Claims Docket Fund Name Department Claim No. Payee -----------------------------------------------------------------------------------------------------------------------------------2ND DIST CONST & REPAIR FUND DISTRICT 2 ROADS & BRIDGES 2ND DIST CONST & REPAIR FUND DISTRICT 2 ROADS & BRIDGES 2ND DIST CONST & REPAIR FUND DISTRICT 2 ROADS & BRIDGES 2ND DIST CONST & REPAIR FUND DISTRICT 2 ROADS & BRIDGES 2ND DIST CONST & REPAIR FUND DISTRICT 2 ROADS & BRIDGES 2ND DIST CONST & REPAIR FUND DISTRICT 2 ROADS & BRIDGES 2ND DIST CONST & REPAIR FUND DISTRICT 2 ROADS & BRIDGES 2ND DIST CONST & REPAIR FUND DISTRICT 2 ROADS & BRIDGES 2ND DIST CONST & REPAIR FUND DISTRICT 2 ROADS & BRIDGES 2ND DIST CONST & REPAIR FUND DISTRICT 2 ROADS & BRIDGES 2ND DIST CONST & REPAIR FUND DISTRICT 2 ROADS & BRIDGES 2ND DIST CONST & REPAIR FUND DISTRICT 2 ROADS & BRIDGES 2ND DIST CONST & REPAIR FUND DISTRICT 2 ROADS & BRIDGES 2ND DIST CONST & REPAIR FUND DISTRICT 2 ROADS & BRIDGES 2ND DIST CONST & REPAIR FUND DISTRICT 2 ROADS & BRIDGES 2ND DIST CONST & REPAIR FUND DISTRICT 2 ROADS & BRIDGES 2ND DIST CONST & REPAIR FUND DISTRICT 2 ROADS & BRIDGES 2ND DIST CONST & REPAIR FUND DISTRICT 2 ROADS & BRIDGES 2ND DIST CONST & REPAIR FUND DISTRICT 2 ROADS & BRIDGES 2ND DIST CONST & REPAIR FUND DISTRICT 2 ROADS & BRIDGES 2ND DIST CONST & REPAIR FUND DISTRICT 2 ROADS & BRIDGES 2ND DIST CONST & REPAIR FUND DISTRICT 2 ROADS & BRIDGES 2ND DIST CONST & REPAIR FUND DISTRICT 2 ROADS & BRIDGES 2ND DIST CONST & REPAIR FUND DISTRICT 2 ROADS & BRIDGES Department Total Fund Total 5TH DIST CONST & REPAIR FUND DISTRICT 5 ROADS & BRIDGES 5TH DIST CONST & REPAIR FUND DISTRICT 5 ROADS & BRIDGES 5TH DIST CONST & REPAIR FUND DISTRICT 5 ROADS & BRIDGES 5TH DIST CONST & REPAIR FUND DISTRICT 5 ROADS & BRIDGES 5TH DIST CONST & REPAIR FUND DISTRICT 5 ROADS & BRIDGES 5TH DIST CONST & REPAIR FUND DISTRICT 5 ROADS & BRIDGES 5TH DIST CONST & REPAIR FUND DISTRICT 5 ROADS & BRIDGES 5TH DIST CONST & REPAIR FUND DISTRICT 5 ROADS & BRIDGES 5TH DIST CONST & REPAIR FUND DISTRICT 5 ROADS & BRIDGES Department Total Fund Total FARMER’S MARKET - LINDEN ST FARMER’S MARKET - LINDEN ST FARMER’S MARKET - LINDEN ST FARMER’S MARKET - LINDEN ST Department Total Fund Total CATERPILLAR PROJECT - DIP 305 CATERPILLER PROJECT - DIP 305 CATERPILLAR PROJECT - DIP 305 CATERPILLER PROJECT - DIP 305 CATERPILLAR PROJECT - DIP 305 CATERPILLER PROJECT - DIP 305 CATERPILLAR PROJECT - DIP 305 CATERPILLER PROJECT - DIP 305 CATERPILLAR PROJECT - DIP 305 CATERPILLER PROJECT - DIP 305 CATERPILLAR PROJECT - DIP 305 CATERPILLER PROJECT - DIP 305 CATERPILLAR PROJECT - DIP 305 CATERPILLER PROJECT - DIP 305 CATERPILLAR PROJECT - DIP 305 CATERPILLER PROJECT - DIP 305 CATERPILLAR PROJECT - DIP 305 CATERPILLER PROJECT - DIP 305 Department Total Fund Total JUSTICE CENTER CUSTODY OF PRISONERS 496 JUSTICE CENTER CUSTODY OF PRISONERS 497 JUSTICE CENTER CUSTODY OF PRISONERS 498 JUSTICE CENTER CUSTODY OF PRISONERS 498 JUSTICE CENTER CUSTODY OF PRISONERS 499 JUSTICE CENTER CUSTODY OF PRISONERS 500 JUSTICE CENTER CUSTODY OF PRISONERS 500 JUSTICE CENTER CUSTODY OF PRISONERS 501 JUSTICE CENTER CUSTODY OF PRISONERS 501 JUSTICE CENTER CUSTODY OF PRISONERS 501 JUSTICE CENTER CUSTODY OF PRISONERS 501 JUSTICE CENTER CUSTODY OF PRISONERS 501 JUSTICE CENTER CUSTODY OF PRISONERS 501 JUSTICE CENTER CUSTODY OF PRISONERS 502 JUSTICE CENTER CUSTODY OF PRISONERS 502 JUSTICE CENTER CUSTODY OF PRISONERS 502 JUSTICE CENTER CUSTODY OF PRISONERS 503 JUSTICE CENTER CUSTODY OF PRISONERS 503 JUSTICE CENTER CUSTODY OF PRISONERS 504 JUSTICE CENTER CUSTODY OF PRISONERS 505 JUSTICE CENTER CUSTODY OF PRISONERS 505 JUSTICE CENTER CUSTODY OF PRISONERS 506 JUSTICE CENTER CUSTODY OF PRISONERS 506 JUSTICE CENTER CUSTODY OF PRISONERS 507 JUSTICE CENTER CUSTODY OF PRISONERS 507 JUSTICE CENTER CUSTODY OF PRISONERS 507 JUSTICE CENTER CUSTODY OF PRISONERS 507 JUSTICE CENTER CUSTODY OF PRISONERS 507 JUSTICE CENTER CUSTODY OF PRISONERS 508 JUSTICE CENTER CUSTODY OF PRISONERS 509 JUSTICE CENTER CUSTODY OF PRISONERS 509 JUSTICE CENTER CUSTODY OF PRISONERS 509 JUSTICE CENTER CUSTODY OF PRISONERS 510 JUSTICE CENTER CUSTODY OF PRISONERS 510 JUSTICE CENTER CUSTODY OF PRISONERS 510 JUSTICE CENTER CUSTODY OF PRISONERS 510 JUSTICE CENTER CUSTODY OF PRISONERS 510 JUSTICE CENTER CUSTODY OF PRISONERS 511 JUSTICE CENTER CUSTODY OF PRISONERS 511 JUSTICE CENTER CUSTODY OF PRISONERS 511 JUSTICE CENTER CUSTODY OF PRISONERS 511 JUSTICE CENTER CUSTODY OF PRISONERS 511 JUSTICE CENTER CUSTODY OF PRISONERS 511 JUSTICE CENTER CUSTODY OF PRISONERS 511 JUSTICE CENTER CUSTODY OF PRISONERS 511 JUSTICE CENTER CUSTODY OF PRISONERS 511 JUSTICE CENTER CUSTODY OF PRISONERS 511 JUSTICE CENTER CUSTODY OF PRISONERS 511 JUSTICE CENTER CUSTODY OF PRISONERS 512 JUSTICE CENTER CUSTODY OF PRISONERS 513 JUSTICE CENTER CUSTODY OF PRISONERS 514 JUSTICE CENTER CUSTODY OF PRISONERS 515 JUSTICE CENTER CUSTODY OF PRISONERS 515 JUSTICE CENTER CUSTODY OF PRISONERS 515 JUSTICE CENTER CUSTODY OF PRISONERS 515 JUSTICE CENTER CUSTODY OF PRISONERS 516 JUSTICE CENTER CUSTODY OF PRISONERS 517 JUSTICE CENTER CUSTODY OF PRISONERS 517 JUSTICE CENTER CUSTODY OF PRISONERS 518 JUSTICE CENTER CUSTODY OF PRISONERS 520 JUSTICE CENTER CUSTODY OF PRISONERS 521 JUSTICE CENTER CUSTODY OF PRISONERS 521 JUSTICE CENTER CUSTODY OF PRISONERS 521 JUSTICE CENTER CUSTODY OF PRISONERS 521 JUSTICE CENTER CUSTODY OF PRISONERS 522 JUSTICE CENTER CUSTODY OF PRISONERS 523 JUSTICE CENTER CUSTODY OF PRISONERS 523 JUSTICE CENTER CUSTODY OF PRISONERS 524 JUSTICE CENTER CUSTODY OF PRISONERS 524 JUSTICE CENTER CUSTODY OF PRISONERS 525 JUSTICE CENTER CUSTODY OF PRISONERS 527 JUSTICE CENTER CUSTODY OF PRISONERS 527 JUSTICE CENTER CUSTODY OF PRISONERS 528 JUSTICE CENTER CUSTODY OF PRISONERS 529 JUSTICE CENTER CUSTODY OF PRISONERS 530 JUSTICE CENTER CUSTODY OF PRISONERS 530 JUSTICE CENTER CUSTODY OF PRISONERS 530 JUSTICE CENTER CUSTODY OF PRISONERS 530 JUSTICE CENTER CUSTODY OF PRISONERS 531 JUSTICE CENTER CUSTODY OF PRISONERS 532 JUSTICE CENTER CUSTODY OF PRISONERS 533 JUSTICE CENTER CUSTODY OF PRISONERS 533 JUSTICE CENTER CUSTODY OF PRISONERS 533 JUSTICE CENTER CUSTODY OF PRISONERS 533 JUSTICE CENTER CUSTODY OF PRISONERS 533 JUSTICE CENTER CUSTODY OF PRISONERS 533 JUSTICE CENTER CUSTODY OF PRISONERS 533 JUSTICE CENTER CUSTODY OF PRISONERS 533 JUSTICE CENTER CUSTODY OF PRISONERS 533 JUSTICE CENTER CUSTODY OF PRISONERS 533 JUSTICE CENTER CUSTODY OF PRISONERS 533 JUSTICE CENTER CUSTODY OF PRISONERS 533 JUSTICE CENTER CUSTODY OF PRISONERS 533 JUSTICE CENTER CUSTODY OF PRISONERS 533 JUSTICE CENTER CUSTODY OF PRISONERS 533 JUSTICE CENTER CUSTODY OF PRISONERS 533 JUSTICE CENTER CUSTODY OF PRISONERS 533 JUSTICE CENTER CUSTODY OF PRISONERS 534 JUSTICE CENTER CUSTODY OF PRISONERS 534 JUSTICE CENTER CUSTODY OF PRISONERS 534 JUSTICE CENTER CUSTODY OF PRISONERS 534 JUSTICE CENTER CUSTODY OF PRISONERS 534 JUSTICE CENTER CUSTODY OF PRISONERS 534 JUSTICE CENTER CUSTODY OF PRISONERS 534 JUSTICE CENTER CUSTODY OF PRISONERS 534 JUSTICE CENTER CUSTODY OF PRISONERS 534 JUSTICE CENTER CUSTODY OF PRISONERS 534 JUSTICE CENTER CUSTODY OF PRISONERS 534 JUSTICE CENTER CUSTODY OF PRISONERS 534 JUSTICE CENTER CUSTODY OF PRISONERS 534 JUSTICE CENTER CUSTODY OF PRISONERS 534 JUSTICE CENTER CUSTODY OF PRISONERS 534 JUSTICE CENTER CUSTODY OF PRISONERS 534 JUSTICE CENTER CUSTODY OF PRISONERS 534 JUSTICE CENTER CUSTODY OF PRISONERS 534 JUSTICE CENTER CUSTODY OF PRISONERS 534 JUSTICE CENTER CUSTODY OF PRISONERS 534 JUSTICE CENTER CUSTODY OF PRISONERS 534 JUSTICE CENTER CUSTODY OF PRISONERS 534 JUSTICE CENTER CUSTODY OF PRISONERS 534 JUSTICE CENTER CUSTODY OF PRISONERS 535 JUSTICE CENTER CUSTODY OF PRISONERS 535 JUSTICE CENTER CUSTODY OF PRISONERS 535 JUSTICE CENTER CUSTODY OF PRISONERS 536 JUSTICE CENTER CUSTODY OF PRISONERS 536 JUSTICE CENTER CUSTODY OF PRISONERS 536 JUSTICE CENTER CUSTODY OF PRISONERS 536 JUSTICE CENTER CUSTODY OF PRISONERS 536 JUSTICE CENTER CUSTODY OF PRISONERS 536 JUSTICE CENTER CUSTODY OF PRISONERS 537 JUSTICE CENTER CUSTODY OF PRISONERS 537 JUSTICE CENTER CUSTODY OF PRISONERS 537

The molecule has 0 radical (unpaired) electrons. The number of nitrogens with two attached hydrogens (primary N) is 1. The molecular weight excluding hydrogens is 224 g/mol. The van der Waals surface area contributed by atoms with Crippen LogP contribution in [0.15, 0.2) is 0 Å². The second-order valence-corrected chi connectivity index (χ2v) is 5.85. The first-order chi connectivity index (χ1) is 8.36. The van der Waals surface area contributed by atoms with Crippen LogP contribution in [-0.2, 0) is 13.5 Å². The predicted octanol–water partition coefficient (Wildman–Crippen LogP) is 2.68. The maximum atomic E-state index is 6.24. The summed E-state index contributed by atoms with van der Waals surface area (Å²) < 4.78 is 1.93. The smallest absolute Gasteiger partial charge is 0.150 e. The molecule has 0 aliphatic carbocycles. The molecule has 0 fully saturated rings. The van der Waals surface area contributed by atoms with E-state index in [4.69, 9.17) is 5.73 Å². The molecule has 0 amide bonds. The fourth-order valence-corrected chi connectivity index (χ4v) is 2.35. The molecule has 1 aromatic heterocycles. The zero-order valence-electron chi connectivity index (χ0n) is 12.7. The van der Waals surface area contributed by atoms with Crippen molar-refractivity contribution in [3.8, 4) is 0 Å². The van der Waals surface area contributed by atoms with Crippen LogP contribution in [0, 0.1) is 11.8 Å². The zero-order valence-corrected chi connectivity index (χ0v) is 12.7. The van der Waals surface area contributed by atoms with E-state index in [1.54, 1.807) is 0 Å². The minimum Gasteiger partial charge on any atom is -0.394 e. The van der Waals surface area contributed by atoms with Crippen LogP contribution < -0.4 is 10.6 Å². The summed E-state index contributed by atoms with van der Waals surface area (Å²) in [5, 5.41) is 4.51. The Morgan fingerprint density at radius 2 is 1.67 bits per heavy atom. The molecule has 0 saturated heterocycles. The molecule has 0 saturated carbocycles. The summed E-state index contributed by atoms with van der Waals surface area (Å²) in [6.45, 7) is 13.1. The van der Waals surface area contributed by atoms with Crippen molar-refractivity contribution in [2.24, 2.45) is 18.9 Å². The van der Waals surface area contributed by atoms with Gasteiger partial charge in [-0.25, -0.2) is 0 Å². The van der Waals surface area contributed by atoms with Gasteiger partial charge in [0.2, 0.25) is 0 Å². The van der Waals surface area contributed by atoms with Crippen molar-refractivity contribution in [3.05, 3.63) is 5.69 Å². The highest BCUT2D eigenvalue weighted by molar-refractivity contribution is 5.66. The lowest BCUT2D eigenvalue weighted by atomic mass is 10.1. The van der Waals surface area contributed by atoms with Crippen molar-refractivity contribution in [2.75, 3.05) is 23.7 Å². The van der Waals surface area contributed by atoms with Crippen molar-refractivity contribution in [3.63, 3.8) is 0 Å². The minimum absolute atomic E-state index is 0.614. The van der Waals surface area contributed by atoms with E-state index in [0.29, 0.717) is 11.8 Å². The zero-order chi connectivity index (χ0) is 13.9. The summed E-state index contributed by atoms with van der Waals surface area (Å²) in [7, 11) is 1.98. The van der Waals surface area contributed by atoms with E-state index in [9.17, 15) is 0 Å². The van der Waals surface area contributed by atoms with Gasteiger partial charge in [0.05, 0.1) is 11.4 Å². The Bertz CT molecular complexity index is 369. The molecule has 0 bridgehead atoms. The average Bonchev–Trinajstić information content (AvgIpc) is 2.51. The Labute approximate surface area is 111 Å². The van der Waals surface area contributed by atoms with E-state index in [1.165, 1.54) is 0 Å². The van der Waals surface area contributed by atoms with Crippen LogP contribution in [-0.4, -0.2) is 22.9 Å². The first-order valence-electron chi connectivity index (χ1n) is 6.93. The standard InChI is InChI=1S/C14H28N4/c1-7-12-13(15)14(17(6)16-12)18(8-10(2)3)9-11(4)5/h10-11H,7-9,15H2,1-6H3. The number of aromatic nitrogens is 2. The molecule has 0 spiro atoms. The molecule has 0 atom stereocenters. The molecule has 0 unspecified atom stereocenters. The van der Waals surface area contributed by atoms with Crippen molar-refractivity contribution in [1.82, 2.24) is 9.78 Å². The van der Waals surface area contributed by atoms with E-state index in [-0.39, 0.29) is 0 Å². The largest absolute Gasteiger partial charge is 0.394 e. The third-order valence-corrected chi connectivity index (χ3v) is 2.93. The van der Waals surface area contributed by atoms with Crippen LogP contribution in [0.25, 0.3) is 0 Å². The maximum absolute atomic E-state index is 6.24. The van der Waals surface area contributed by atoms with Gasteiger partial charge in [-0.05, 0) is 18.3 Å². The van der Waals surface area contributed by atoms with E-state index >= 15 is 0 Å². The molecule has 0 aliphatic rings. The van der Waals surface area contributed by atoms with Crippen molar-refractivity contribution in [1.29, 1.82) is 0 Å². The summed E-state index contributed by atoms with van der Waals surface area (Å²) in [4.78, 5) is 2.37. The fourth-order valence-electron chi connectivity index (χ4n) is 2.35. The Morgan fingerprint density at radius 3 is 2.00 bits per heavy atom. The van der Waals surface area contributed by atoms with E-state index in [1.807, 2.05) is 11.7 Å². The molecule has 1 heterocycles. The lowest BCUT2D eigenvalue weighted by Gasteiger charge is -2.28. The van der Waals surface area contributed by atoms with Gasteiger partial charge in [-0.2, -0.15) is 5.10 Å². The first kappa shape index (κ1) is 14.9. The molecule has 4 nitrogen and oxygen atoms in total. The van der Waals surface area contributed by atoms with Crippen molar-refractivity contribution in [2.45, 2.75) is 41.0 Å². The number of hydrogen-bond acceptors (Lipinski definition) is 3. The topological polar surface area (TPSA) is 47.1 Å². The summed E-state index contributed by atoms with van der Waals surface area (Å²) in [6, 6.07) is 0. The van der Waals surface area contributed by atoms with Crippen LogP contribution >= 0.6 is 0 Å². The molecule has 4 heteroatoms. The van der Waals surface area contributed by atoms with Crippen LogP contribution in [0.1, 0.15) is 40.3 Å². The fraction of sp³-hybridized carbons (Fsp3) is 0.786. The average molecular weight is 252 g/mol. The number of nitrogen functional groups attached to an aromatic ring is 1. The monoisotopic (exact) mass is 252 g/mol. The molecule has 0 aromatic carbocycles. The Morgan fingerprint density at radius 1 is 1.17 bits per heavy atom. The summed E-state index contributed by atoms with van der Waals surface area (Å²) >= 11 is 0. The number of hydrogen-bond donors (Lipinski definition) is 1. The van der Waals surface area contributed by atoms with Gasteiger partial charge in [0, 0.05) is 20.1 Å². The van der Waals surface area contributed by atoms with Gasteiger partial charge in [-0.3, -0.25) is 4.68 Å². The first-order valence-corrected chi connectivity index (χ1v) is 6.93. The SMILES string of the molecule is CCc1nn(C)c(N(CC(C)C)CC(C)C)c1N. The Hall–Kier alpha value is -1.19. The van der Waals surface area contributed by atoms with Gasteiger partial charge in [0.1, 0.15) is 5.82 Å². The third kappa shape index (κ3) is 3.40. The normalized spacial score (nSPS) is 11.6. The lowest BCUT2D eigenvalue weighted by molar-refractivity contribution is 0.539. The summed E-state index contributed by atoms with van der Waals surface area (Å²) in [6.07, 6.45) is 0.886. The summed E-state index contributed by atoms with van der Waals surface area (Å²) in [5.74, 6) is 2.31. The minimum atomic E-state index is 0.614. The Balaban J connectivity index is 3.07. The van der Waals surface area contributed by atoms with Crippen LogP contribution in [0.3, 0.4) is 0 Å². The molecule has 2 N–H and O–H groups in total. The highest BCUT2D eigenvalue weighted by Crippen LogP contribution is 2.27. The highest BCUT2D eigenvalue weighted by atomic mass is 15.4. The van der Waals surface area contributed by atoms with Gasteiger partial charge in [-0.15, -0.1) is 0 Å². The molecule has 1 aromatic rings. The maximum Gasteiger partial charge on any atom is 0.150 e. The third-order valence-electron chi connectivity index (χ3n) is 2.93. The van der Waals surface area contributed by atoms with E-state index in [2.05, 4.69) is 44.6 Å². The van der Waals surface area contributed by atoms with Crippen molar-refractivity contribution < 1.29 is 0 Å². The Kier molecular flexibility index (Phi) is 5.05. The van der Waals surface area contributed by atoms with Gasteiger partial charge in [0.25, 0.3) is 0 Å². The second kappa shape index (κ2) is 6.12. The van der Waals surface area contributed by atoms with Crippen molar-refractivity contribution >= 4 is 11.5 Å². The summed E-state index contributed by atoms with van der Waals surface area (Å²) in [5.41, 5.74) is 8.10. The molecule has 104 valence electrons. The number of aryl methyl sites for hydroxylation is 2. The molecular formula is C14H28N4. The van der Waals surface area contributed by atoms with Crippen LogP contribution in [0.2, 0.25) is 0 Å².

Amount 63 63 64 64 64 64 64 65 65 66 66 66 66 67 68 69 70 71 71 71 71 71 71 71